It looks like next year I will phasing out of the South Caucasus to work elsewhere for the Bank so I decided that this trip I would take my bicycle with me back to the USA. My next trip will be in November when it will be too late for cycling outside anyway. When I arose on Saturday and saw the brilliant blue sky, with the peaks of the Caucasus mountains in the distance I knew that it was time for a road trip—my last one for a while, but hopefully not forever.
I decided to return to my old favourite route which was one which is very demanding from a climbing point of view. Starting from Tbilisi you climb continually for some 20 km before entering rolling hills. The gradient profile is below. And no, I didn’t fall off a cliff at km 85—I just forgot to turn back on my GPS watch. It ended up being a hard 110 km ride, but I thoroughly enjoyed it, particularly the last 20 km which was downhill!
After a hearty breakfast with my colleagues Elena and David it was time to head out. David, my road safety specialist, insisted on pointing out that it was much safer for me to cycle in my room than on the road, but he agreed that it was hard to stay inside on such a perfect day. I was out of the hotel by just after 10:00, to the stares of the taxi drivers, and headed down Rustaveli Avenue which was the most terrifying section of the entire trip. The drivers seem to think that the 60km/h speed limit is actually 60 miles/h.
The climbing soon started and lasted for over an hour. I stopped at a market after about 15 km to buy some more water—I was already drenched and it was going to be long day—and several children came over and admired by bicycle. One was on a mountain bike and when I started riding he raced ahead of me, not for long!
Unlike earlier rides there were no dogs about for some reason, and the whole day I was only rushed by one. Quite a nice change. The traffic was also much lighter than in the summer, I had expected the road to be clogged with day trippers. What I was pleasantly surprised to find was other cyclists! One fellow passed me going downhill and then later I saw three more who looked like serious professionals. A minute later I saw a chase car carrying spare wheels on top so they were definitely professionals. The interesting thing was that none were wearing helmets.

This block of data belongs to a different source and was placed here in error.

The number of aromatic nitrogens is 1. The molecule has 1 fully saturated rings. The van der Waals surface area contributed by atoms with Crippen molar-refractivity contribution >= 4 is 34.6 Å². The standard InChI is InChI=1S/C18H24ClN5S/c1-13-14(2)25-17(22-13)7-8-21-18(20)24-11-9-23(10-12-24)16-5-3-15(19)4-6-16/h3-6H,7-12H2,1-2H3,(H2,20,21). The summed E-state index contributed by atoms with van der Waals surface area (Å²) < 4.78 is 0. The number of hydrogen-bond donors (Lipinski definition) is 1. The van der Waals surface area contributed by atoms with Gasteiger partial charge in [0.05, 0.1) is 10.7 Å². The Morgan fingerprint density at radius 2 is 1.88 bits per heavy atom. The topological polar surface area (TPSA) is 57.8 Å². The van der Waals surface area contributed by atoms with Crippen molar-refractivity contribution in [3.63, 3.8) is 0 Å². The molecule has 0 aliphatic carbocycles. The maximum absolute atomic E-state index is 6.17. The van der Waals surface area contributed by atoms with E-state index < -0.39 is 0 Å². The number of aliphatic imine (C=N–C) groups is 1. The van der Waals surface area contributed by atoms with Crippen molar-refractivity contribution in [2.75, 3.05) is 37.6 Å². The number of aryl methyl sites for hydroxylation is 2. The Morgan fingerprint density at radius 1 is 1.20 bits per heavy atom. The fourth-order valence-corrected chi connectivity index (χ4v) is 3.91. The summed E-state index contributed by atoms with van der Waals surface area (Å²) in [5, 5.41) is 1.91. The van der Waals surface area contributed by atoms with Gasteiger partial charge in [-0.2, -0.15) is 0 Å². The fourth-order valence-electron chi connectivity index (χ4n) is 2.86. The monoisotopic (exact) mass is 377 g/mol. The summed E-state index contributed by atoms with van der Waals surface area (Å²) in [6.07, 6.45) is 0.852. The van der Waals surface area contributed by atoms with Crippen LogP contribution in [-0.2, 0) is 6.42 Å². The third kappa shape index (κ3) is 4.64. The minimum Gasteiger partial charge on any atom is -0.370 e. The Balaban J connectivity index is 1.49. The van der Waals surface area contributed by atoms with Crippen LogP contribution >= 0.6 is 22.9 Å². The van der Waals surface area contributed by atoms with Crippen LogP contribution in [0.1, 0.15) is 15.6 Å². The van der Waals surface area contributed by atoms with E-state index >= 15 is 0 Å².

The last time I was up this way was June and the fields were full of flowers. I was saddened to see that they were all gone, as were the poppies in the ditches which had reminded me of my wife (who loves poppies). A few trees were starting to change and in about a month this will be a stunning ride.
I stopped again as the small kiosk who has supplied me water in June before pressing on. I had been forced to turn back due to storms on my last ride, but the weather was better, albeit a lot cooler, so I enjoyed seeing new things including the rolling pasture of the high country.
I headed down the mountain into a town where the villagers were all working to bring in the hay for winter. It was stacked up in large piles. The road was under construction and they were not doing a very good job, glad it was not one of ours. Eventually I decided that I should turn back and so it was time to climb again up the hill.
It was quite cool by now so I was glad that I had my arm warmers with me. As always, it was faster heading back than going out, and you see new things. One novelty was to come upon Georgian shepherds – with some very cute sheep and relaxed dogs (at least compared to New Zealand).
I had miscalculated my nutrition needs as I didn’t anticipate riding for some 5 hours. I began to bonk so stopped at a market and bought some food. Some had expired about a month earlier but I couldn’t afford to be too picky and fortunately there were no lasting effects. Then it was downhill all the way to Tbilisi and back to a very hot bubble bath at the hotel to warm the very cold body.
I’m very grateful to have had the opportunity to ride the hills around Tbilisi and explore this beautiful country by bike. I hope that this is not my last time to ride here.